Obama's postelection arrogance and intransigence can put you in a fighting mood. I sympathize. But I'm tending toward the realist view: Don't force the issue when you don't have the power.
The debt-ceiling deadline is coming up. You can demand commensurate spending cuts, the usual, reasonable Republican offer. But you won't get them. Obama will hold out. And, at the eleventh hour, you will have to give in as you get universally blamed for market gyrations and threatened credit downgrades.
The more prudent course would be to find some offer that cannot be refused, a short-term trade-off utterly unassailable and straightforward. For example, offer to extend the debt ceiling through, say, May 1, in exchange for the Senate delivering a budget by that date — after four years of lawlessly refusing to produce one.
Not much. But it would (a) highlight the Democrats' fiscal recklessness, (b) force Senate Democrats to make public their fiscal choices and (c) keep the debt ceiling alive as an ongoing pressure point for future incremental demands.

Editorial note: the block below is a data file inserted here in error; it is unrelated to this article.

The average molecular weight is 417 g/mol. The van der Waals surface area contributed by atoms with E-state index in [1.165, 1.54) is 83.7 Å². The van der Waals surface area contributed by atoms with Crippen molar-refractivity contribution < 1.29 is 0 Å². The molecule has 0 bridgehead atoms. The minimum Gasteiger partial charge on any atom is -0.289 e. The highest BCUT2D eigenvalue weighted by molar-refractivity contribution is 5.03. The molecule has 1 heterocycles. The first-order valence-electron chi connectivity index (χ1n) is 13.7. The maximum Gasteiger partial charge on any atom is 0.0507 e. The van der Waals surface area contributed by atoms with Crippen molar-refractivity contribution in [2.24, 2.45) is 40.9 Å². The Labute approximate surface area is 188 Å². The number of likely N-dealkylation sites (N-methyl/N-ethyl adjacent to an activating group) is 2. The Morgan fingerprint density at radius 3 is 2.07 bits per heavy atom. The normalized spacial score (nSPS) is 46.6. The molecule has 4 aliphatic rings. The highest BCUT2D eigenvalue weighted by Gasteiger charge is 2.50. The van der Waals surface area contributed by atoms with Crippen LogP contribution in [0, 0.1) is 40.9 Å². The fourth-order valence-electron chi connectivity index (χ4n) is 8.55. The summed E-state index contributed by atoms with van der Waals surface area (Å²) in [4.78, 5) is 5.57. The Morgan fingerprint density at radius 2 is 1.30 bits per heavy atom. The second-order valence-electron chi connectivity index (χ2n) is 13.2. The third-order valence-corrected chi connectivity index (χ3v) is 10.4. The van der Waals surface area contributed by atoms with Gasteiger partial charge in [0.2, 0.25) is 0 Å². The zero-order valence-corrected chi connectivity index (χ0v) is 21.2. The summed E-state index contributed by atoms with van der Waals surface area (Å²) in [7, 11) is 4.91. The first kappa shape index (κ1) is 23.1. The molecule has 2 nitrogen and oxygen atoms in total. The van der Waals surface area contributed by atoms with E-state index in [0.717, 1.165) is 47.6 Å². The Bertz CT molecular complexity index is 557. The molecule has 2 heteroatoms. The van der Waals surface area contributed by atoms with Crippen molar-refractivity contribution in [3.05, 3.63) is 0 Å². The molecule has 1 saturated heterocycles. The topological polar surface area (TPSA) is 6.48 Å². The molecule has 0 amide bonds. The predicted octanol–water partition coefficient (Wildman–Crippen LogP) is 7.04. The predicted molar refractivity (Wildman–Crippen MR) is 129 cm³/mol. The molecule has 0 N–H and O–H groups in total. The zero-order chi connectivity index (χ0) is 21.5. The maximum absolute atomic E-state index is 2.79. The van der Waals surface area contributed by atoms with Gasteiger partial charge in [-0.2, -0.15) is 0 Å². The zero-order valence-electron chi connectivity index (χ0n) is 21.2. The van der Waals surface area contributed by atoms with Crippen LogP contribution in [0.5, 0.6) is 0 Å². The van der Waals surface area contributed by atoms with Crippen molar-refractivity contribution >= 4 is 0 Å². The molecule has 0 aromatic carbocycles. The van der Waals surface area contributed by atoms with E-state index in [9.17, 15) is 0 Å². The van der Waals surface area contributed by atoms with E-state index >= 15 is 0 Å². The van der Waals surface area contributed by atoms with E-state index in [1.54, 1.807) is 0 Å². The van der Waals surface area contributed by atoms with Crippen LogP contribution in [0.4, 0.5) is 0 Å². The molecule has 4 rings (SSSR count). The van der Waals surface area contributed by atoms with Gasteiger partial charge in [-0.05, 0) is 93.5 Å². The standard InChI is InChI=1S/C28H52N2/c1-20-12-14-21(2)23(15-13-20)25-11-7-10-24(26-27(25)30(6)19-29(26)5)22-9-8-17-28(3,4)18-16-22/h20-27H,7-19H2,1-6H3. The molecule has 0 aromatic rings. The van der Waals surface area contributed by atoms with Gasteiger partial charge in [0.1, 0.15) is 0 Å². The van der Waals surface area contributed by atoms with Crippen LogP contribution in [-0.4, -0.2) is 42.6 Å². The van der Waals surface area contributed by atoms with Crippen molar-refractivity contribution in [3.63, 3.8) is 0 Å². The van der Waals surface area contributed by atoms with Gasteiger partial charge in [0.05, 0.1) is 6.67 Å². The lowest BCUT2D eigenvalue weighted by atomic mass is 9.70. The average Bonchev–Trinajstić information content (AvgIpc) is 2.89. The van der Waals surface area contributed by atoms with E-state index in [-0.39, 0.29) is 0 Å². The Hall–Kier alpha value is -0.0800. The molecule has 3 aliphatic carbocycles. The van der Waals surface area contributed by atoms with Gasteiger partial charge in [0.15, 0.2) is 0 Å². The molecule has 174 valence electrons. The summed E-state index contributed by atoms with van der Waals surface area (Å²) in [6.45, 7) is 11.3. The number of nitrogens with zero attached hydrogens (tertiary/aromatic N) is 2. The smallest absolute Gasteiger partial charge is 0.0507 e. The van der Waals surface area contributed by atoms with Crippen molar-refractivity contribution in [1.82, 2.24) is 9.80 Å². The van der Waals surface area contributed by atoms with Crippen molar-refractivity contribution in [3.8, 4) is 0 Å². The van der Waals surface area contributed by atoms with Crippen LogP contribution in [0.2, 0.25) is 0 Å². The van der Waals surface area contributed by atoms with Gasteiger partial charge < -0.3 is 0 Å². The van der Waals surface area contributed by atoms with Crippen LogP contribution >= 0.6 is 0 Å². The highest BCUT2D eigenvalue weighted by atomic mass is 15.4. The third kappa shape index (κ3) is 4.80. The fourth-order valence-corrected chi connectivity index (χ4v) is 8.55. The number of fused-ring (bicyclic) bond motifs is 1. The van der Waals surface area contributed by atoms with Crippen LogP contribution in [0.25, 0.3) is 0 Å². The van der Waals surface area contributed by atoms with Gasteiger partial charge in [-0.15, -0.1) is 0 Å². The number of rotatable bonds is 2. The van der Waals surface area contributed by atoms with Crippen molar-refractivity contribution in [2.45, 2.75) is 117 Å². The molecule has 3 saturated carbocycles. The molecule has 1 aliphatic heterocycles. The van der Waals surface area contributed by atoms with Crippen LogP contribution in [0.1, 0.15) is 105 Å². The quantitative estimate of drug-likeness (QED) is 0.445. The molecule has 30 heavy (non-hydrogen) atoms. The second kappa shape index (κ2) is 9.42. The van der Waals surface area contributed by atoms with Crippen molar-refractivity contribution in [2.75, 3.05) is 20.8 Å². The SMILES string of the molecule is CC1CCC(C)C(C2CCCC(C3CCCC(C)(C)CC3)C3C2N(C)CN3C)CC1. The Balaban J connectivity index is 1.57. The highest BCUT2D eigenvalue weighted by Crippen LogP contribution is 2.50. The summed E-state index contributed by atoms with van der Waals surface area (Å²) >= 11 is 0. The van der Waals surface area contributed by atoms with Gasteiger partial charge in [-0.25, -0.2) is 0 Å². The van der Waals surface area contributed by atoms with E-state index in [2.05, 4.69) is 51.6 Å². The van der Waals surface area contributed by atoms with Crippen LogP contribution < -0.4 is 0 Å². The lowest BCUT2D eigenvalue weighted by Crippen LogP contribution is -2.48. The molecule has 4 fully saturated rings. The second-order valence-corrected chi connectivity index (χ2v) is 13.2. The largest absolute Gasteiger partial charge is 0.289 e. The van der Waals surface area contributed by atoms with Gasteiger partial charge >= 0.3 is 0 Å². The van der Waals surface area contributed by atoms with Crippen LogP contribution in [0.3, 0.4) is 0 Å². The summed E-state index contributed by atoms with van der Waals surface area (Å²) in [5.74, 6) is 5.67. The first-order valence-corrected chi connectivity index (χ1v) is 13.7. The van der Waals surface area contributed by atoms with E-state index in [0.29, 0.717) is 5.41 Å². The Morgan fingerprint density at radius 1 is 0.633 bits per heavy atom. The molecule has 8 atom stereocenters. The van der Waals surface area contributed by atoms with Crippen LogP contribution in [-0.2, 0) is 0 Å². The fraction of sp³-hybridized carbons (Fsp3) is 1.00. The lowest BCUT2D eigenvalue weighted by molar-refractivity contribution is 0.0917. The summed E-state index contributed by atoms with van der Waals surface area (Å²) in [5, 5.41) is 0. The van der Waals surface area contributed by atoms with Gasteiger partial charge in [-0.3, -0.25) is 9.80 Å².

Go small and simple. Forget about forcing tax reform or entitlement cuts or anything major. If Obama wants to recklessly expand government, well, as he says, he won the election.
Republicans should simply block what they can. Further tax hikes, for example. The general rule is: From a single house of Congress you can resist but you cannot impose.
Aren't you failing the country, say the insurgents? Answer: The country chose Obama. He gets four years.
Want to save the Republic? Win the next election. Don't immolate yourself trying to save liberalism from itself. If your conservative philosophy is indeed right, winning will come. As Margaret Thatcher said serenely of the Labor Party socialists she later overthrew: “They always run out of other people's money.”
Charles Krauthammer's email address is email@example.com.
WASHINGTON POST WRITERS GROUP